Freshman Kelvin Rodriguez participated in InnovateIT, hosted by Stony Brook University iCREATE March 2 through March 3. InnovateIT is a hackathon-style event that offers students the chance to take an idea and build something that makes a difference by designing solutions to real problems.
Kelvin shares his personal experience with InnovateIT.
InnovateIT, hosted by iCREATE, has changed my life. Now before I get deeper in this, let me introduce myself. My name is Kelvin Rodriguez, and I am a freshman here at Stony Brook University. I was first introduced to the Innovation Lab facility through my ITS 102 class, taught by Professor Imin Kao. In the class, we needed to show aspects of engineering throughout life and how it affects us. I chose the topic Bionics/Prosthetics, as I always had a deep fascination since my childhood with the idea of robotic limbs.
For my project, I decided to create a prosthetic hand. I spent a few days learning how to 3D print and assembled some models that inevitability broke from lack of flexibility. As each model failed, I refused to give up. One day, as I returned to the lab to figure out how to fix the flexibility issue, I discovered the poster for InnovateIT. At first, I thought that this is the perfect opportunity to knock out this project in just one night, however, as I sat there deep into the night working over this prosthetic, I chose to walk around and see what others were doing. It was truly amazing stuff — from complex codes, to mini computers.
What really captured my attention was a garbage box that could detect organic and non-organic items. It would then separate them as such, cutting the amount of time and wasted material, allowing things to be composted and recycled at a faster rate. I was baffled and touched by how this could really change the world, especially compared to my prosthetic that could barely bend its fingers. On the flip side, as people came to see what I created, they saw what was amazing about my project, where I only saw failure. From the curious, to those who wanted to assist me in finding compatible materials, we solved the issue of bending. Even though it wasn’t fully completed, I was able to show the concept of how it worked.
As I sat there looking at this 3D printed prosthetic, I saw how incredible it was. I had created something that would allow someone who lost a hand have the ability to gain one again. This initially poorly crafted 3D object may not be as functional as a real hand, but it could give someone functionality where there was none.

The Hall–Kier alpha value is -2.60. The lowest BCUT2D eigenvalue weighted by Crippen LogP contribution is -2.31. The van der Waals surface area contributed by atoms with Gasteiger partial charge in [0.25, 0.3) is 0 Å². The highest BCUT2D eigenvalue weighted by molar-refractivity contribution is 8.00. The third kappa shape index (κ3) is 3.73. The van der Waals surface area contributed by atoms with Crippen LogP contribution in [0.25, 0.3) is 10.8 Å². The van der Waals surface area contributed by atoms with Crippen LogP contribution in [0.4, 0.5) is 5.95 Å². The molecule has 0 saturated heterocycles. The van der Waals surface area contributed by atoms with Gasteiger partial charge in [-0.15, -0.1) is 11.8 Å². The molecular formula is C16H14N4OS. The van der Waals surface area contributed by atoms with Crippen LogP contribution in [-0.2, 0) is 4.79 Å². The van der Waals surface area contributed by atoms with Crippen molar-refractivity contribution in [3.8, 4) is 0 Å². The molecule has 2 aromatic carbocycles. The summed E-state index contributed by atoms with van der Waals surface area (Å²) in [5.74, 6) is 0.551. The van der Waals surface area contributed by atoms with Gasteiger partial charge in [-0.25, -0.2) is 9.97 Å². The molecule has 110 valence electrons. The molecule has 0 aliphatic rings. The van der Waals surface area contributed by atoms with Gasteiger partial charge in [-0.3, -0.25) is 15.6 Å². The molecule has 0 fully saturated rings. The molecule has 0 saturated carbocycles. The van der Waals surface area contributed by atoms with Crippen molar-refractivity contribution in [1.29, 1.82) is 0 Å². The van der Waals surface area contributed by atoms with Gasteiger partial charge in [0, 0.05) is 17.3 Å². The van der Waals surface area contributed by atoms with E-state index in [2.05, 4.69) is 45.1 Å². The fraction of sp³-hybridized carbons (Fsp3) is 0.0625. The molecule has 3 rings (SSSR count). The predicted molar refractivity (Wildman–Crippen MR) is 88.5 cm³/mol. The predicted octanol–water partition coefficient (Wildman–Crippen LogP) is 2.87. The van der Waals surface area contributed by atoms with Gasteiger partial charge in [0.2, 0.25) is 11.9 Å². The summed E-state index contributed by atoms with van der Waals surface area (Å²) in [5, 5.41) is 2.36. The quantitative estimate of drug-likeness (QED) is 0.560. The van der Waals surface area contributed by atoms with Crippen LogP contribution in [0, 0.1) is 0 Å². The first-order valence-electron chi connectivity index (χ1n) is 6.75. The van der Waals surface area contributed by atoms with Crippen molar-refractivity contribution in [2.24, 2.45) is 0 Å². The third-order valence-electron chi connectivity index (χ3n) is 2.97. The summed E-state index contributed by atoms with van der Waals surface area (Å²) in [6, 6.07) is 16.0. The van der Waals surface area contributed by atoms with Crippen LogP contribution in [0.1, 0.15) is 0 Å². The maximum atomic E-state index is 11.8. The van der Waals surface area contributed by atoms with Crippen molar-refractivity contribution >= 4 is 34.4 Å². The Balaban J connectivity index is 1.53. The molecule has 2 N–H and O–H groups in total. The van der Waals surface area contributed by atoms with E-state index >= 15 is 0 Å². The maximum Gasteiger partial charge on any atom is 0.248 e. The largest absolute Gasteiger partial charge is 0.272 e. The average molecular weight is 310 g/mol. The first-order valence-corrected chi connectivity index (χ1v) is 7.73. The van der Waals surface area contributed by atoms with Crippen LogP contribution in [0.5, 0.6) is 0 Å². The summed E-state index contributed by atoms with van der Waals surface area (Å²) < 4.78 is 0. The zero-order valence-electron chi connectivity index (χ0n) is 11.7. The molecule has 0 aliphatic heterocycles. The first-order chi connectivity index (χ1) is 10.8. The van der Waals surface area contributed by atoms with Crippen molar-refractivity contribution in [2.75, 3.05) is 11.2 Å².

This was my life-changing moment. I felt like I had found a purpose — to help provide prosthetic limbs to those who need one at a more affordable price compared to the models available today. Most prosthetic limbs can be incredibly expensive, so not everyone can afford it. This resonates with me and the background I grew up in. That being said, I hope to also create a new Bionic that works just as well or even better than the limb it tries to mimic to bring my childhood fascination to life. After this new-found enlightenment, I started to consider other models, printed the parts, determined functionality, found areas that needed improvement and discovered where I can combine models to create a better model altogether. I found myself pushing to learn Arduino, 3D modeling, and planning my future — all from this one mission I had assigned myself just a few days after the InnovateIT event.
To me, InnovateIT isn’t just some competition or hackathon where you can show off your building skill, coding abilities, and wild ideas (although it very well can be just that if you want it to). It is where you can find, plan, and create new inventions that can change the world.
The iCREATE staff don’t just give you the materials to do it, they give you the support, too. I know that if I didn’t see the amazed faces of the volunteers, workers, and Director David Ecker, who kept checking on my progress and making sure I had all the possible materials they could offer, then I wouldn’t have ever found the inspiration and drive to come up with this mission.
I am truly grateful, and I hope others who come by can find the resources offered by iCREATE as inspiring and supportive as I have.
—Kelvin E Rodriguez ’21